Congressman Ron Paul is usually on the right side of issues that involve government intervention in the marketplace, but when it comes to the Homebuyer Tax Credit he gets it completely wrong:
Rep. Ron Paul, R-Tex., who is usually opposed to government intervention in the economy, has introduced legislation to permanently extend the first-time homebuyer tax credit and to make the credit available to people whose homes have been destroyed by a natural disaster, such as a hurricane.
“It is hard to think of a more beneficial or compassionate expansion of the first-time homebuyer tax credit than to make the credit available to those whose homes have been destroyed or damaged by natural disasters,” Paul says.
“In addition, the changes to the casualty loss provision will help more taxpayers affected by natural disasters,” he says. “Providing tax relief to first-time homebuyers and to those affected by natural disasters should be one of Congress’ top priorities.”
The legislation also makes a number of changes to existing tax credits in order to enhance their usefulness to victims of natural disasters, according to a news release from Paul’s office.
Specifically, this bill makes casualty loss deductions available to taxpayers who don’t itemize, and makes it available to them for five years after the disaster.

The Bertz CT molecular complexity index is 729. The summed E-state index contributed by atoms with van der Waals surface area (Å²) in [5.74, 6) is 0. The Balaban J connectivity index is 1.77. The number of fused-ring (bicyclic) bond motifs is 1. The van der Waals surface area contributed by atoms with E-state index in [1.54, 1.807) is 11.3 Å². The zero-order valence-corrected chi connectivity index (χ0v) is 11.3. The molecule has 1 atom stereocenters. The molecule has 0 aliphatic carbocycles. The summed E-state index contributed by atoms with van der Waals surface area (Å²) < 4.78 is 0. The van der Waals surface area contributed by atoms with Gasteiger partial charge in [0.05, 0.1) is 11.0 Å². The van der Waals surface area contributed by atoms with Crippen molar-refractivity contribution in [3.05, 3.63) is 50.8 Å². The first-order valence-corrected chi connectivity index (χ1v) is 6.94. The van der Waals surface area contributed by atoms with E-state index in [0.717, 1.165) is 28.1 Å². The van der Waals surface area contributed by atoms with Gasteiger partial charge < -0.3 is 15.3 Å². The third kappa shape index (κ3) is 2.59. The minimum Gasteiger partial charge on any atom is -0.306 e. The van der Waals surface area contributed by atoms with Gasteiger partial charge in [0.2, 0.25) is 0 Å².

If passed, the proposed legislation would also help people who have lost their jobs because of a natural disaster by making unemployment payments provided under the Disaster Relief and Emergency Assistance Act tax-free.
As someone who has a better understanding of economics than most other Members of Congress, Paul should know better than this. The fact that it’s a tax credit isn’t relevant, what is relevant is that the HTC involves government manipulation of the market that, in it’s first version, cost the government about $ 43,000 per house sold and, in it’s second, did little to actually create new economic activity.
This isn’t the first time Ron Paul has proposed a tax credit like this. Back in 2008 he proposed a tax credit of up to $ 2,000 for Americans who trade in older cars for more fuel efficient cars. As I said about that credit at the time:
As Adam Smith taught us long ago, and as the Austrian economists that Paul admires have also said, increased demand inevitably leads to increases in price, and when that increased demand is created not by market forces, but by government subsidies — whether in the form of outright cash payments or tax credits like the ones Paul proposes — they essentially create an artificial increase in demand that distorts the market.
The net result of the tax credit plan that Paul proposes, assuming that it would even work, would be to artifically increase the price of the very fuel efficient cars that his plan claims to make more affordable.
For a guy who talked a lot about free markets and getting the government out of the economy while he ran for President, this proposal is certainly surprising and entirely inconsistent.
And the same thing is true of this new plan of Paul’s. It’s not a free market if you’re giving tax subsidies to people for engaging in certain preferred forms of economic activity. Check your premises Congressman Paul.
H/T: Virginia Virtucon